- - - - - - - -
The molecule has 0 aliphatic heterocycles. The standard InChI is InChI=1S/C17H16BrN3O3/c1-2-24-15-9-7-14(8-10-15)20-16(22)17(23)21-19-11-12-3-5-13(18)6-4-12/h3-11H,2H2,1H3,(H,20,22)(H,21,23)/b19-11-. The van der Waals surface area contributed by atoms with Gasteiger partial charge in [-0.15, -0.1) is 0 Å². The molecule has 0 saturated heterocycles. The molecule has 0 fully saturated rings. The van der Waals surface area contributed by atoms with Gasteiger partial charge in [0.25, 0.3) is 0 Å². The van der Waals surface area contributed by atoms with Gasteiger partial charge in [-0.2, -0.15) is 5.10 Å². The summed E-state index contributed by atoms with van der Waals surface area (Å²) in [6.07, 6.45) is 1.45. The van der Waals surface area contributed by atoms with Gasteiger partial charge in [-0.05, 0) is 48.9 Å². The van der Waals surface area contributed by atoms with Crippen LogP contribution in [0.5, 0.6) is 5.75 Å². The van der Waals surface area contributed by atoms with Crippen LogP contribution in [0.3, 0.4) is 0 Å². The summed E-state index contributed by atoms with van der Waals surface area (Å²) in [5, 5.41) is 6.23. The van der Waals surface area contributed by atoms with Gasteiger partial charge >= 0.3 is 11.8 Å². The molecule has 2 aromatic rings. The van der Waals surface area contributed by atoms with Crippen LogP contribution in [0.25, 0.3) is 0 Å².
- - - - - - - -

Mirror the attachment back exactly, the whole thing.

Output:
The molecule has 0 aliphatic heterocycles. The standard InChI is InChI=1S/C17H16BrN3O3/c1-2-24-15-9-7-14(8-10-15)20-16(22)17(23)21-19-11-12-3-5-13(18)6-4-12/h3-11H,2H2,1H3,(H,20,22)(H,21,23)/b19-11-. The van der Waals surface area contributed by atoms with Gasteiger partial charge in [-0.15, -0.1) is 0 Å². The molecule has 0 saturated heterocycles. The molecule has 0 fully saturated rings. The van der Waals surface area contributed by atoms with Gasteiger partial charge in [0.25, 0.3) is 0 Å². The van der Waals surface area contributed by atoms with Gasteiger partial charge in [-0.2, -0.15) is 5.10 Å². The summed E-state index contributed by atoms with van der Waals surface area (Å²) in [6.07, 6.45) is 1.45. The van der Waals surface area contributed by atoms with Gasteiger partial charge in [-0.05, 0) is 48.9 Å². The van der Waals surface area contributed by atoms with Crippen LogP contribution in [0.5, 0.6) is 5.75 Å². The van der Waals surface area contributed by atoms with Crippen LogP contribution in [0.3, 0.4) is 0 Å². The summed E-state index contributed by atoms with van der Waals surface area (Å²) in [5, 5.41) is 6.23. The van der Waals surface area contributed by atoms with Gasteiger partial charge >= 0.3 is 11.8 Å². The molecule has 2 aromatic rings. The van der Waals surface area contributed by atoms with Crippen LogP contribution in [0.25, 0.3) is 0 Å².